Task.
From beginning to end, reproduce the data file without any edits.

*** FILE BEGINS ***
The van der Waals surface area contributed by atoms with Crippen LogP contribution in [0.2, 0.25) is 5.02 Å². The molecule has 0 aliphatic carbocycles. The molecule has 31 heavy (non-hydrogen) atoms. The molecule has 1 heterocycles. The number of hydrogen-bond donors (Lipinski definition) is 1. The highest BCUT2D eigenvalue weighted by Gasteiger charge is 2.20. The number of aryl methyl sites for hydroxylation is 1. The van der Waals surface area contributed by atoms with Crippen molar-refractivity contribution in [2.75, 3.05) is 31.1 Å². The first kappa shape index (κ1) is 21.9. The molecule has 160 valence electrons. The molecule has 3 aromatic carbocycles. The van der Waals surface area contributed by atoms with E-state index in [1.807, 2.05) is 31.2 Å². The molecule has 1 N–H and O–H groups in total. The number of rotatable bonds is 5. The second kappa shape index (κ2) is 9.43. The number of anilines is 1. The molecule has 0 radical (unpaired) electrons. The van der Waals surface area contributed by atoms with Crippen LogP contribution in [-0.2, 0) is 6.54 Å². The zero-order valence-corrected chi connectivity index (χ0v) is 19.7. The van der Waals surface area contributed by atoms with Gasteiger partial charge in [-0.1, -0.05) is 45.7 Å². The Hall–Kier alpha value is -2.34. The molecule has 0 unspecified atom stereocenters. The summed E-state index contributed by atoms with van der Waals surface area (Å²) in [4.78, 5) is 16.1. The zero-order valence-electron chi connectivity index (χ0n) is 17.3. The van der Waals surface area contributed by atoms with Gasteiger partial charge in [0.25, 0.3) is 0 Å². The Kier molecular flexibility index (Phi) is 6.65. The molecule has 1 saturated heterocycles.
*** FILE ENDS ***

The van der Waals surface area contributed by atoms with Crippen LogP contribution in [0.2, 0.25) is 5.02 Å². The molecule has 0 aliphatic carbocycles. The molecule has 31 heavy (non-hydrogen) atoms. The molecule has 1 heterocycles. The number of hydrogen-bond donors (Lipinski definition) is 1. The highest BCUT2D eigenvalue weighted by Gasteiger charge is 2.20. The number of aryl methyl sites for hydroxylation is 1. The van der Waals surface area contributed by atoms with Crippen molar-refractivity contribution in [2.75, 3.05) is 31.1 Å². The first kappa shape index (κ1) is 21.9. The molecule has 160 valence electrons. The molecule has 3 aromatic carbocycles. The van der Waals surface area contributed by atoms with E-state index in [1.807, 2.05) is 31.2 Å². The molecule has 1 N–H and O–H groups in total. The number of rotatable bonds is 5. The second kappa shape index (κ2) is 9.43. The number of anilines is 1. The molecule has 0 radical (unpaired) electrons. The van der Waals surface area contributed by atoms with Crippen LogP contribution in [-0.2, 0) is 6.54 Å². The zero-order valence-corrected chi connectivity index (χ0v) is 19.7. The van der Waals surface area contributed by atoms with Gasteiger partial charge in [-0.1, -0.05) is 45.7 Å². The Hall–Kier alpha value is -2.34. The molecule has 0 unspecified atom stereocenters. The summed E-state index contributed by atoms with van der Waals surface area (Å²) in [4.78, 5) is 16.1. The zero-order valence-electron chi connectivity index (χ0n) is 17.3. The van der Waals surface area contributed by atoms with Gasteiger partial charge in [0.25, 0.3) is 0 Å². The Kier molecular flexibility index (Phi) is 6.65. The molecule has 1 saturated heterocycles.